The first defense is hampered by the testimony of the Corps' principal witness that its planners had not considered the railroad alternative in any detail. Although this testimony and the language of the statement demonstrate that the Corps' performance was no model for compliance with subsection (D), we find no sufficient basis in the record to disturb the court's factual conclusion that all appropriate alternatives had been duly considered. The mere fact that rail transportation was not "developed" and that plaintiffs can suggest the possibility that rail traffic may have been appropriate is insufficient to overcome the court's finding. The plaintiffs made no attempt to demonstrate that the transportation function which the waterway proposed to provide — low cost, slow, bulk movement — is one which has been displaced, in whole or in part, by rail, highway, air or pipeline technology in any area wherein water carriage is available. The appropriateness of such a transportation scheme in the Tennessee-Tombigbee project area remains technically, economically, and ecologically speculative. Cf. Finish Allatoona's Interstate Right, Inc. v. Brinegar, 484 F.2d 638 (5th Cir. 1973).

The most important legal issue raised regarding subsection 102(2)(C)22 is the proper interpretation of the requirement [4 ELR 20335] that an environmental impact statement be "detailed." Obviously a statement must give more than a broad overview merely stating the location and height of a proposed dam or the beginning and ending points of a waterwayproject. But it is entirely unreasonable to think that Congress intended for an impact statement to document every particle of knowledge than an agency might compile in considering the proposed action.

The district court quoted from Natural Resources Defense Council, Inc. v. Morton, 148 U.S. App. D.C. 5, 458 F.2d 827 (1972), the requirement that an impact statement provide "a basis for (a) evaluation of the benefits of the proposed project in light of its environmental risks, and (b) comparison of the net balance for the proposed project with the environmental risks presented by alternative courses of action." The court also noted that the document was to be prepared in light of the knowledge that it was to be utilized both by the responsible agency and other decision makers. We agree. The detail required is that which is sufficient to enable those who did not have a part in its compilation to understand and meaningfully consider the factors involved. See Environmental Defense Fund v. Corps of Engineers, supra, 325 F. Supp. 749, at 759, and 342 F. Supp. at 1217. Our examination of the statement in the light of the testimony and the findings by the district court in the case at bar discloses no clear error in the court's conclusion that this statement was sufficiently detailed.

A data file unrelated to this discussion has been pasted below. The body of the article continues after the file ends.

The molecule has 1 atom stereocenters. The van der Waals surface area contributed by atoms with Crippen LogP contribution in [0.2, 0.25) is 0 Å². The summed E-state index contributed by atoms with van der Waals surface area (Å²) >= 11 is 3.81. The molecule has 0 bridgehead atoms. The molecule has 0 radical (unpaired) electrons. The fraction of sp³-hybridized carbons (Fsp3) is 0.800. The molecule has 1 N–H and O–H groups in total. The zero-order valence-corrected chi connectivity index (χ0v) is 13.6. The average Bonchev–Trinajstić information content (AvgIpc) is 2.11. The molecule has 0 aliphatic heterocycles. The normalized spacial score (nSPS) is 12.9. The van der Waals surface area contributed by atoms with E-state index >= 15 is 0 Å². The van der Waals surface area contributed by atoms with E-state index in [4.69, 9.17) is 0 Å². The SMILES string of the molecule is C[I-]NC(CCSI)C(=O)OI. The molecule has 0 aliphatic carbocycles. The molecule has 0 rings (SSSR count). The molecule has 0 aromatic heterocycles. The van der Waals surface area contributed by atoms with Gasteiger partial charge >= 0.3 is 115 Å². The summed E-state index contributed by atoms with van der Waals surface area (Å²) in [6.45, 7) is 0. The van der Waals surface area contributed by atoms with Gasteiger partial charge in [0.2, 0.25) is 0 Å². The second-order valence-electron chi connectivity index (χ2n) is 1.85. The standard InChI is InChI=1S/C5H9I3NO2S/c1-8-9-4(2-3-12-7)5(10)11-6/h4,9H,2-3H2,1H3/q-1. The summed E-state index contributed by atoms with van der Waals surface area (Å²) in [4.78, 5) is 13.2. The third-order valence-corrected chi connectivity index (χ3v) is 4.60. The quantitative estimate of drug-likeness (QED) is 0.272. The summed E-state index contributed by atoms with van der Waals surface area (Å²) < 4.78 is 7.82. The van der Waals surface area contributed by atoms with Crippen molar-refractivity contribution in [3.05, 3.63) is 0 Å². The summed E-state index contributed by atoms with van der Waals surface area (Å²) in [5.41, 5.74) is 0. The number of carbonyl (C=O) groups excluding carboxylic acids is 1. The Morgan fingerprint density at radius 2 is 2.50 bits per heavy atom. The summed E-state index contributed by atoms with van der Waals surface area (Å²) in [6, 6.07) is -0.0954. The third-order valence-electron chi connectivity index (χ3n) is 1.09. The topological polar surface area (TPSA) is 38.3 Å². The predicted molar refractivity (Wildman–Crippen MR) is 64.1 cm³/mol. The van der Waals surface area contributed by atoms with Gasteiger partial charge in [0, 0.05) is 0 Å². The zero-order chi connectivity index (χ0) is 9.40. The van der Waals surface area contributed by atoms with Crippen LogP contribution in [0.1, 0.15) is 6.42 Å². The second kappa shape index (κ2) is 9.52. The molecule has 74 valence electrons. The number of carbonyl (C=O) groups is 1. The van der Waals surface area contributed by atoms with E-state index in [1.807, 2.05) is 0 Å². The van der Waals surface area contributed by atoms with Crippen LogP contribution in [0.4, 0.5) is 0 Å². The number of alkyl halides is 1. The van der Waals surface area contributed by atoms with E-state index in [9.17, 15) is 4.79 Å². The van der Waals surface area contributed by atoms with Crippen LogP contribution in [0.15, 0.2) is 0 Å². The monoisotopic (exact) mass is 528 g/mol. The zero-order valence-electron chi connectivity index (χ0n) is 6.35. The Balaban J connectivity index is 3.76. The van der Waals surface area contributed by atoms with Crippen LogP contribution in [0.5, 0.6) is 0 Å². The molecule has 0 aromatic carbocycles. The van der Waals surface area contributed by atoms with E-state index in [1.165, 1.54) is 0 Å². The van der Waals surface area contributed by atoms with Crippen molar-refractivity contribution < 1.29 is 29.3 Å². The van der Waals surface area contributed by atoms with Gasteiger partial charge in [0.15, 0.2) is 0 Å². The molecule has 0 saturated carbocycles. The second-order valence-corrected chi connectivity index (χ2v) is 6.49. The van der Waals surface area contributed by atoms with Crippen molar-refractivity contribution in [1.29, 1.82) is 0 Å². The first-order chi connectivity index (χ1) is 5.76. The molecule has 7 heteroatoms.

Plaintiffs complain that the statement omitted (1) a discussion of the effect of the anticipated population concentration in the area of the waterway, (2) any attempt at critical economic analysis, (3) significant archaeological and historical information, and (4) source references or other forms of scientific documentation.23

Plaintiffs are correct in asserting that the statement nowhere deals with the effect of bringing additional people into the waterway area. A principal purpose of the project is to better the economic opportunities in this geographic area and population in-migration is anticipated. This precise objection was raised for the first time on appeal. The opinion of the court below does not specifically deal with it, and the record discloses that reference to the problem was made only in the most general way during the cross-examination of one of the defendants' witnesses. Plaintiffs had the burden not only to demonstrate that in-migration was a probable effect of constructing the waterway which had been omitted from the statement, but also that such a population shift would have a significant adverse environmental effect.24 Both the lack of a record on this point and the lack of proof demonstrating that in-migration would have a significant adverse environmental outcome, constitute sufficient reasons for refusing to fault the impact statement for omitting any discussion of the result of new people moving into this underdeveloped area.

Plaintiffs contend that the impact statement was required to detail an analysis of the economics involved in the project or at least to give arguments supporting and opposing the various factors used in calculating that the benefits of the project exceeded its costs. The defendants respond by insisting NEPA requires no such detail. The unique conditions present here make it unnecessary for us to promulgate a principle for all seasons. Prior to NEPA, the economics of the Tennessee-Tombigbee project had been thoroughly developed and analyzed by the Corps and ultimately weighed by Congress, which determined that the project was economically feasible. After the enactment of NEPA and after the Corps had filed its environmental impact statement, Congressional debate expressly included consideration of combined economic and environmental costs and benefits of the project. The record of this debate, which we discuss more fully in the succeeding section, indicates a congressional awareness of the previously determined economic costs and benefits of the project and a reevaluation of them in light of the environmental considerations which NEPA requires be added to the decision making crucible. Since we have previously held that NEPA does not require specific assignment of values to environmental factors, Congress had before it all NEPA requires in making its decision. In the context of the twophased Congressional approval of this particular phase of the project, it would be overly formalistic for us to faultthe failure to detail an economic analysis in the impact statement.